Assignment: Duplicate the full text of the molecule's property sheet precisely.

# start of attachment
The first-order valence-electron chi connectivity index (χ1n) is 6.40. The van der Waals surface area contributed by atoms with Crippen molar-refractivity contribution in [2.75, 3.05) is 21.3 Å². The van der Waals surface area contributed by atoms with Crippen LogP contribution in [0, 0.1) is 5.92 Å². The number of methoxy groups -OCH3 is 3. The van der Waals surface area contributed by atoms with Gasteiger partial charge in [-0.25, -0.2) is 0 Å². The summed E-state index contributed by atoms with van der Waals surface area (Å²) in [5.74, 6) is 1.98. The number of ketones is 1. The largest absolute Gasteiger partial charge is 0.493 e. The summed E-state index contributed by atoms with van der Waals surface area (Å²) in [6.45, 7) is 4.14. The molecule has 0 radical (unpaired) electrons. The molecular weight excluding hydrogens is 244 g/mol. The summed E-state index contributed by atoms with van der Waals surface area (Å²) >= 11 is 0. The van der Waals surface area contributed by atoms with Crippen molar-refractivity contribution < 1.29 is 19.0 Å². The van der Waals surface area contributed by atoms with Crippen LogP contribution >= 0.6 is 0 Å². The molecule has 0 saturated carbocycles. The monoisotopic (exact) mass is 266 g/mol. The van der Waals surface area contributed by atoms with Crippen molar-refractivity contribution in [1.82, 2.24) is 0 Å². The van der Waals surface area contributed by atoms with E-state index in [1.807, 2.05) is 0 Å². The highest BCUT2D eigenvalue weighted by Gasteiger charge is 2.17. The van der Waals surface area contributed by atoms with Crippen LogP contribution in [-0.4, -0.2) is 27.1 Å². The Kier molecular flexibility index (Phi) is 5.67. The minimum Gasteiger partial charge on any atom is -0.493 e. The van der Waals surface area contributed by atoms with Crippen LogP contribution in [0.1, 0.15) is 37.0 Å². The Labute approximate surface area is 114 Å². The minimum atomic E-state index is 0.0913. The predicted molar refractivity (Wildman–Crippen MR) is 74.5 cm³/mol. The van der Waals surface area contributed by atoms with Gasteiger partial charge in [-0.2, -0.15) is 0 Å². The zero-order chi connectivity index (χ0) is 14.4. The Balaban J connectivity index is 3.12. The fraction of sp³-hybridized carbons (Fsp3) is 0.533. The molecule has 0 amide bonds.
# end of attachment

The first-order valence-electron chi connectivity index (χ1n) is 6.40. The van der Waals surface area contributed by atoms with Crippen molar-refractivity contribution in [2.75, 3.05) is 21.3 Å². The van der Waals surface area contributed by atoms with Crippen LogP contribution in [0, 0.1) is 5.92 Å². The number of methoxy groups -OCH3 is 3. The van der Waals surface area contributed by atoms with Gasteiger partial charge in [-0.25, -0.2) is 0 Å². The summed E-state index contributed by atoms with van der Waals surface area (Å²) in [5.74, 6) is 1.98. The number of ketones is 1. The largest absolute Gasteiger partial charge is 0.493 e. The summed E-state index contributed by atoms with van der Waals surface area (Å²) in [6.45, 7) is 4.14. The molecule has 0 radical (unpaired) electrons. The molecular weight excluding hydrogens is 244 g/mol. The summed E-state index contributed by atoms with van der Waals surface area (Å²) >= 11 is 0. The van der Waals surface area contributed by atoms with Crippen molar-refractivity contribution < 1.29 is 19.0 Å². The van der Waals surface area contributed by atoms with Crippen LogP contribution >= 0.6 is 0 Å². The molecule has 0 saturated carbocycles. The monoisotopic (exact) mass is 266 g/mol. The van der Waals surface area contributed by atoms with Crippen molar-refractivity contribution in [1.82, 2.24) is 0 Å². The van der Waals surface area contributed by atoms with E-state index in [1.807, 2.05) is 0 Å². The highest BCUT2D eigenvalue weighted by Gasteiger charge is 2.17. The van der Waals surface area contributed by atoms with Crippen LogP contribution in [-0.4, -0.2) is 27.1 Å². The Kier molecular flexibility index (Phi) is 5.67. The minimum Gasteiger partial charge on any atom is -0.493 e. The van der Waals surface area contributed by atoms with Crippen LogP contribution in [0.1, 0.15) is 37.0 Å². The Labute approximate surface area is 114 Å². The minimum atomic E-state index is 0.0913. The predicted molar refractivity (Wildman–Crippen MR) is 74.5 cm³/mol. The van der Waals surface area contributed by atoms with Gasteiger partial charge in [-0.2, -0.15) is 0 Å². The zero-order chi connectivity index (χ0) is 14.4. The Balaban J connectivity index is 3.12. The fraction of sp³-hybridized carbons (Fsp3) is 0.533. The molecule has 0 amide bonds.